Trevor Hoffman and the “Hells Bells” effect

On Tuesday afternoon, word broke that all-time saves leader and Padres’ legend Trevor Hoffman would be retiring from baseball. The announcement will be made official today. He’ll finish his career with 601 career saves, 552 of which were earned as a member of the San Diego Padres (he also earned two saves as a member of the Florida Marlins in 1993, his rookie season, and an additional 47 in his two years in Milwaukee).

As a talent, Hoffman will long be remembered for his remarkable change-up. In an era when it was the fireballer who symbolized a team’s bullpen strength, Hoffman succeeded by throwing an almost unhittable change-up that was once described as “like it has a parachute on it.” His change-up was so good, in fact, that often he could achieve success with merely the threat of a change-up.

From a 2002 Tom Verducci article in Sports Illustrated:

The night after he fanned [Paul] Lo Duca, Hoffman earned another save against the Dodgers, one in which he threw 13 pitches—the first 12 of which were fastballs or cut fastballs—before he finally slipped in a changeup.

For fans of Hoffman, however, what will stick out more than anything else about the closer is his entrance to the tolling of AC/DC’s “Hells Bells”. Fans in San Diego and Milwaukee were treated to one of the best moments in sports on a regular basis when Hoffman was in the ‘pen. The pitching wasn’t bad, either.

The tradition was started in July 1998, on the night Hoffman tied Rod Beck’s then-record of 41-consecutive saves. Hoffman’s streak would end the next night, but the “Hells Bells” tradition remained.

From April 29, 1993, when he recorded his first career save against Braves (as a Marlin), to July 23, 1998, the last save before the “Hells Bells” tradition began, Hoffman earned 167 saves in 194 opportunities, for an 86% save rate. From that first night of “Hells Bells” until the end of his career, he converted 434 of 483 save opportunities, a 90% success rate.

But “Hells Bells” is only a home field thing. Many of those 434 saves were made in the absence of the anthem. Looking only at home saves, we see that the pattern holds. In his pre-”Hells Bells” time, Hoffman converted 78 of 90 home saves for an 87% success rate. Once he made the switch, the conversion rate jumped to 91%, with 232 saves in 254 opportunities.

And even though the anthem would never follow him into opposing parks, the “Hells Bells” mojo certainly did. Before July 1998, Hoffman was converting 86% of his road saves (89 in 104). Once the Padres started blasting out the AC/DC in Qualcomm Stadium, the percentage increased to 88% (202 of 229 opportunities). The “Hells Bells” effect is real!

Well, maybe not. There is absolutely no reason to believe in anything like a “Hells Bells effect” There are many more logical explanations for the changes we see. Trevor Hoffman’s save stats only look better in “pre” and “post” terms because he struggled in the early part of his career before his performance began to notably improve, at which time “Hells Bells” was given to him. The anthem did not make Hoffman a better pitcher. The anthem, instead, is evidence that Hoffman was becoming a better pitcher.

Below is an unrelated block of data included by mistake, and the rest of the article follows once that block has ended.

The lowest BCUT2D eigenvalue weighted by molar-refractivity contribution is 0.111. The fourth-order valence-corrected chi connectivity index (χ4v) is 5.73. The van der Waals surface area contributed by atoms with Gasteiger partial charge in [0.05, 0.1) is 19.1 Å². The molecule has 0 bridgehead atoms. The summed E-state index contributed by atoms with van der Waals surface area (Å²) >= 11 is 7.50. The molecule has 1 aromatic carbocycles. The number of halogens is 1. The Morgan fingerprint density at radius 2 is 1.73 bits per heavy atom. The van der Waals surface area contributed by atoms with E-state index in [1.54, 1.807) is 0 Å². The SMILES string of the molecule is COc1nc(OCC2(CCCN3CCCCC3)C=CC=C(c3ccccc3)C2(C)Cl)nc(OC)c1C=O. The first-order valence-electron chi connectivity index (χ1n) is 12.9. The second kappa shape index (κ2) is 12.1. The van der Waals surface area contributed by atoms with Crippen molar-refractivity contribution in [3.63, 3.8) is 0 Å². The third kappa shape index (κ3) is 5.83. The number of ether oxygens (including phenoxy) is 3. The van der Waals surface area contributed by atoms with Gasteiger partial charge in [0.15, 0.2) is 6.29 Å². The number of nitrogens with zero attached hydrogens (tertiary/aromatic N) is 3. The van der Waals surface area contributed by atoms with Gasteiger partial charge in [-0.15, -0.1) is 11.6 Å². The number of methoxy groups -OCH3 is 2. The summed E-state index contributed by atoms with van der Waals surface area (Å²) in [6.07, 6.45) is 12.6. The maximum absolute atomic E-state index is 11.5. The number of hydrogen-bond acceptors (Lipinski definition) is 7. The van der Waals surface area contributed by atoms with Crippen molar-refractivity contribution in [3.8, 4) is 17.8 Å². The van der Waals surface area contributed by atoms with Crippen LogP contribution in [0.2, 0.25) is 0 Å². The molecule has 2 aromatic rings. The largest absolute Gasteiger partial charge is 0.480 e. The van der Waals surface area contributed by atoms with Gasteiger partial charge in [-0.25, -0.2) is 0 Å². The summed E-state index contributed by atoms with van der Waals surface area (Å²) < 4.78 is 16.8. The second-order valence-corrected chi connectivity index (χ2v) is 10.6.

Regardless, with the 43-year-old officially retiring today, baseball has lost not only one of the single greatest recurring moments in the game, but a terrific person and teammate. Anyone who had the privilege to root for Hoffman during his 18-year career will feel the same way.

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Larry Granillo
11 years ago

Sorry about the messed up links in the column. Until we can get them edited, here they are:

The Tom Verducci SI story from 2002:

And the origin of “Hells Bells” in 1998:

(I hope this makes it through the spam filter)

Cyril Morong
11 years ago

I looked the top 15 pitchers in strikeout-to-walk ratio since 1955 with 1000+ IP. For walks I used BB + HBP – IBB. Hoffman is #1 with 4.39. Mariano Rivera is #6 at 3.81.

In 1089 IP, Hoffman only hit 9 batters. The average pitcher would have hit about 4 times as many. And about 19% of his walks were intentional. For the average pitcher it was about 9%.

Steve Treder
11 years ago

As a Giants fan, I always dreaded Hoffman entering the game, because he was so damn effective.  But as a baseball fan, I just loved watching him.  Absolutely one of my all-time favorite players.

I never saw Stu Miller pitch, but I strongly suspect that seeing Hoffman gives us a great idea of what Miller was like:  a soft-tosser with a change-up so effective that he was able to rack up strikeout rates equivalent to the flamethrowers.

Larry Granillo
11 years ago

Those are some interesting numbers, Cyril. I don’t think I would have guessed that at all. Thanks for sharing.

And, Steve, I know what you mean. It’s really hard not to appreciate the type of player Hoffman was – it’s just such an odd combination of skills to have. Certainly nice to know that players can be successful in so many different ways.

Cyril Morong
11 years ago

You’re welcome. I posted some rankings at my blog. See

It also occurred to me that relievers (especially closers) have an advantage here in that they don’t want to hit anyone. The manager does bring a closer in in the 9th inning to hit someone to send the other team a message. So since HBP get added in here, it probably helps their ratio. Not sure how much difference it makes, though. We would have to know what % of each pitcher’s HBP were a message.

Cyril Morong
11 years ago

Whoops. I meant the manager does not bring in a closer to hit anyone to send a message